1. Fetch. One of the most entertaining activities for many dogs is fetch. Use a fun toy and start with baby throws. Get your dog’s attention and throw the ball or toy a couple of feet away. When he reaches the toy, praise him. As soon as he puts the toy in his mouth, take a few steps away while calling him to you. As your dog begins to approach, continue offering praise. When he reaches you, give the command “release” and show him a treat. Most dogs will trade the toy for a goody. Repeat this sequence, each time throwing the toy a little farther and stop giving treats after two or three trips.
2. Come and get it. Show your dog a favorite toy, such as a ball or Frisbee. As you do this, quickly bend over at the waist and extend your arms downward. This nonverbal communication cue signals you want to play. While you’re bending over, say, “Come and get it!” As soon as you’re certain you have your dog’s attention, turn and run away. When your dog gets within three or four feet, stop and offer praise and a tiny treat. If your dog isn’t interested in chasing you, don’t chase the dog because doing so may teach that it’s a game to run from you.
3. Obstacle course. Set up a basic agility or obstacle course in your yard. My favorite fun fitness device is a climbing obstacle or ramp. Walking up and down uses your dog’s largest muscle masses in the rear legs. Weaving poles and jumping bars are also great ways to make exercise fun. While all of these tools can be bought online or a pet store, you can easily make your own with a little ingenuity. Ramps can be as simple as wood raised on blocks and weaving poles can be made from dowels or broomsticks. Dogs want to learn new skills, just like people do. Teaching old dogs new tricks might not only help them lose weight but also stay mentally healthy.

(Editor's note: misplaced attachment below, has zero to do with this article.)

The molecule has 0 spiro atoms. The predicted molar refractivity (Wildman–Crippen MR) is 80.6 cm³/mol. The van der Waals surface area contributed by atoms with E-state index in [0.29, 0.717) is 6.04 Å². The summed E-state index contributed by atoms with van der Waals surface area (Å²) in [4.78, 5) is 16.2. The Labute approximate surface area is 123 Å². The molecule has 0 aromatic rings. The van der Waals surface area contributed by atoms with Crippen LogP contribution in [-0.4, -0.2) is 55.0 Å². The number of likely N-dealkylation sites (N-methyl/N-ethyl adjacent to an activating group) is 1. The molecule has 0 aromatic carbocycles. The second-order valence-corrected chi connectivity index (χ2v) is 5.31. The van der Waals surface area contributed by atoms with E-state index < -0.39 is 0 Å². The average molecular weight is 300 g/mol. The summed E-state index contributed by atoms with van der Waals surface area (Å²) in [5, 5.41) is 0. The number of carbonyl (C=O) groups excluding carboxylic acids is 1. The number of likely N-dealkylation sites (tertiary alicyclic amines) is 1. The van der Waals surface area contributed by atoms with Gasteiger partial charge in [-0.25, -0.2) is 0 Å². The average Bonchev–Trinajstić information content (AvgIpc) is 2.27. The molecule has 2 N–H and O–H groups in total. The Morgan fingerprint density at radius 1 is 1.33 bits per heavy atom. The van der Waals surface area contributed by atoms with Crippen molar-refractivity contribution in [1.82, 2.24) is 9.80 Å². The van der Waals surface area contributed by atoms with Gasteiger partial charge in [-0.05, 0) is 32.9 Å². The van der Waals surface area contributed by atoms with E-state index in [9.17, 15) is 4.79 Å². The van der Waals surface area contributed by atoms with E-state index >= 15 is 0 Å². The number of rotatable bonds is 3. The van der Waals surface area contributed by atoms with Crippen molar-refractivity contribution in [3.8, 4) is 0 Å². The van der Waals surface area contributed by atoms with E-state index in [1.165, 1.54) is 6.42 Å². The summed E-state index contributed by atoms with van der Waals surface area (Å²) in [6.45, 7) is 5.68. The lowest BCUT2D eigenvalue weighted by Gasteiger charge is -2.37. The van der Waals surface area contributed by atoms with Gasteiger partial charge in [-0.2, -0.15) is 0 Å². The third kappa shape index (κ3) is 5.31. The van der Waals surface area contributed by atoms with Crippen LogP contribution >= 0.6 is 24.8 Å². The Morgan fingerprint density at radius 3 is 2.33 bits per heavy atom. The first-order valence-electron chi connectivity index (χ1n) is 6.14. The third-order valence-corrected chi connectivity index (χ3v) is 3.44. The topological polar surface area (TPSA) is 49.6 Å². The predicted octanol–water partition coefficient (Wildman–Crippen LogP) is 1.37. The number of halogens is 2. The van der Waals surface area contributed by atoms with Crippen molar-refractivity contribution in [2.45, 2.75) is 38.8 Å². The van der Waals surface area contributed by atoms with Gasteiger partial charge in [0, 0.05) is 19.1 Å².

4. Stair mutts and hill hounds. A simple technique for healthy, overweight dogs is to find a hilly trail or flight of stairs and walk up and down. (Before you walk your dog on stairs or hills, ask your veterinarian to evaluate your dog’s knees and hips. Obese dogs can put more stress on their joints, resulting in higher frequency of injuries.) Maintain a moderate pace and avoid sharp turns or jumps. Five to 10 minutes of solid hill or stair climbing is a great workout for any pudgy pooch. If you have stairs in your home, feed your cat in places that make her go up or down them.
5. Swimming. If your dog likes to swim, indulge. Many breeds, such as Retrievers, seem hard-wired to dive right in. For dogs with joint injuries or arthritis, swimming is an excellent exercise option. For many cats, swimming (bathing or water in general) is often less than enjoyable.
Exercising your pet can be as basic as shaking a piece of yarn or as complex as an agility-course competition. Find an activity that suits both you and your pet and do it consistently. Add new routes, games, and toys on a regular basis. While exercise certainly won’t replace feeding fewer calories when it comes to your dog or cat losing weight, it is a vital part of a healthy lifestyle for both pets and people. When you and your pet move together, you celebrate one of the oldest, most unique, and most extraordinary bonds our planet has ever known.
Sections of this article were excerpted from Dr. Ward’s book, Chow Hounds-Why America’s Dogs Are Getting Fatter: A Vet’s Plan to Save Their Lives (HCI Publications, March 2010)
Dr. Ward is president of the Association for Pet Obesity Prevention and the chief of staff at Seaside Animal Care in Calabash, N.C.